Baker Academic

Saturday, December 22, 2012

Jesus Blog Interview with James G. Crossley - Part One

Over the next couple weeks I will be posting parts of my interview with Sheffield University's James G. Crossley. I'd like to thank him for answering most of my questions honestly.

AL: Dr. Crossley, the Jesus Blog has taken a survey monkey poll and determined that you are the sexiest Jesus scholar who ever lived. You beat out Ernst Renan by a narrow margin. So let me begin by asking, what is your secret? 

JGC: Just for Men Touch of Grey

AL: Of the two main characters in the film Harold and Maude, with whom do you most identify?

JGC: After googling “Harold and Maude” and watching it on Wikipedia, I would like to think Maude and that I’d have a chirpy outlook on life in the face of death, though I’ve no desire to finish any earlier than I really have to. But, given the descent in to middle age, I’ll probably be more like Harold earlier on the film. But really wanting to be him in the end. Now that is an answer considering I’ve still not seen the film.

AL: Judging from that sulfurous-agnostic smell that you emit, my guess is that you’re into assessing “ideological underpinnings” and that sort of nonsense. Why should scholars care about our own life situations? If we just keep our eyes on Jesus, we should be able to just be objective, right?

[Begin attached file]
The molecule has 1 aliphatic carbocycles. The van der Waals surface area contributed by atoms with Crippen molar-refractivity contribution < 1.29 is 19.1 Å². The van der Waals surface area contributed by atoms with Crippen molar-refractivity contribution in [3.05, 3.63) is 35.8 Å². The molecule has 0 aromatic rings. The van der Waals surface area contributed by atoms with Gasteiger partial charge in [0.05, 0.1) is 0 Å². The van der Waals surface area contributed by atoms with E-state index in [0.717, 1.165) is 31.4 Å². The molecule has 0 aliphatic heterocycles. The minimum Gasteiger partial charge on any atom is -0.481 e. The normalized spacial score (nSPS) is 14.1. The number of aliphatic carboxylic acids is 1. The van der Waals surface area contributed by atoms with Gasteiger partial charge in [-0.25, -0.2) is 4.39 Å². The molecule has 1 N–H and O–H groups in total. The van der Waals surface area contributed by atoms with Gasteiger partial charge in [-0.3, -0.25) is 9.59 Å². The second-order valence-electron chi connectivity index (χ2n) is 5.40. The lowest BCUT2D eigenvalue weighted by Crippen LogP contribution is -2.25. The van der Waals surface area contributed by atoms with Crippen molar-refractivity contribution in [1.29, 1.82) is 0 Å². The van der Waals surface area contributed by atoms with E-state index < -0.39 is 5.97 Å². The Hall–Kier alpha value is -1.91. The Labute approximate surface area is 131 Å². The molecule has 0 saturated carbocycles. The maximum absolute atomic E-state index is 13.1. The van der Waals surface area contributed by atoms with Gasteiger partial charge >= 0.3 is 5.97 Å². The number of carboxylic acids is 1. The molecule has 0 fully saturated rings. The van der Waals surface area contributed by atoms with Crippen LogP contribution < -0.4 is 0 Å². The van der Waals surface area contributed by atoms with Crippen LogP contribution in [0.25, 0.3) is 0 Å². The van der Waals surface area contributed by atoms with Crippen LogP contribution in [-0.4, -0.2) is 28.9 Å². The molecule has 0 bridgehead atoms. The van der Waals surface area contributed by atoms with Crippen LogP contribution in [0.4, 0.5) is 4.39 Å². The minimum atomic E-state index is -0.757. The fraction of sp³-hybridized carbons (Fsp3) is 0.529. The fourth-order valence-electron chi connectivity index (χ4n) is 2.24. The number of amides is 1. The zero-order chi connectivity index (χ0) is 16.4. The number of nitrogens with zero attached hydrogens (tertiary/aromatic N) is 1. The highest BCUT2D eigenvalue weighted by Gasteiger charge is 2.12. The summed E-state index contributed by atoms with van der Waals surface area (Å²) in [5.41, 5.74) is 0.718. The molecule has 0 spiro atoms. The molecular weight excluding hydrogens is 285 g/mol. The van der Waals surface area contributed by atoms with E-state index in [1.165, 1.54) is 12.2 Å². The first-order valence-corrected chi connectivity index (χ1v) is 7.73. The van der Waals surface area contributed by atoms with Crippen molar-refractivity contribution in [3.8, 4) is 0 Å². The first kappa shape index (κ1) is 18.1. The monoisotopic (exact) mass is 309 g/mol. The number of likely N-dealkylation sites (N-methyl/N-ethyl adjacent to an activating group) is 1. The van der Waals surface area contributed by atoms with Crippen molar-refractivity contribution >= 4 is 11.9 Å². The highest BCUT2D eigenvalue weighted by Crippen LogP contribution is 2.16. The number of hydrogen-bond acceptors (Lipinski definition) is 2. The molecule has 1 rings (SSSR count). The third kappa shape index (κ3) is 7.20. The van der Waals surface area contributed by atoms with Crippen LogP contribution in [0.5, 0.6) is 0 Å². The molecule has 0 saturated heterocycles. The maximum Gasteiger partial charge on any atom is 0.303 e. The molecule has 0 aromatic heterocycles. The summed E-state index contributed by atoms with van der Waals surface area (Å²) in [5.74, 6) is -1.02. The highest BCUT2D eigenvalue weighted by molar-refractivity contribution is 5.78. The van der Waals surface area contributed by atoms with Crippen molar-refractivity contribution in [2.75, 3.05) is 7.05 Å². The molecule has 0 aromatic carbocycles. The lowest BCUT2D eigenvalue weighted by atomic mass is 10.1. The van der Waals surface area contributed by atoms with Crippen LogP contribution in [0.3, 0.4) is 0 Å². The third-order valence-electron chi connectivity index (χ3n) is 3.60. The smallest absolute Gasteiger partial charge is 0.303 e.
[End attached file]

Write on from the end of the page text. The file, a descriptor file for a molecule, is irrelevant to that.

JGC: Yes, but only 50-60% of the time because I still like ancient history, especially (and for reasons I cannot explain) details of purity law and language in the Mark 7. Still, I do enjoy that sort of nonsense to which you allude. Why should scholars care? Well, as I see it in part, ideological critique of scholarship is another part of human history (more contemporary obviously) so anyone interested in contemporary history and culture might care (or: enjoy) it. Other than enjoyment, ideological critique of scholarship can help unravel how we got here in the history of ideas and how the kinds of assumptions we hold might not be eternal and might just be a product of contemporary history. Certainly this sort of critique can also show us where scholars have gone wrong but I’m not against one eye on Jesus. Negotiating past and present (including asking modern questions) can also produce creative ways of understanding historical development and the ways in which the figure of Jesus fits in to historical change. We can use ancient history as part of a larger historical and genealogical narrative, just as we can use contemporary history.  
And who doesn’t want to be horrible to other scholars with the “get out clause” that we’re also part of the problem so that’s ok then, isn’t it?

More will be posted tomorrow...

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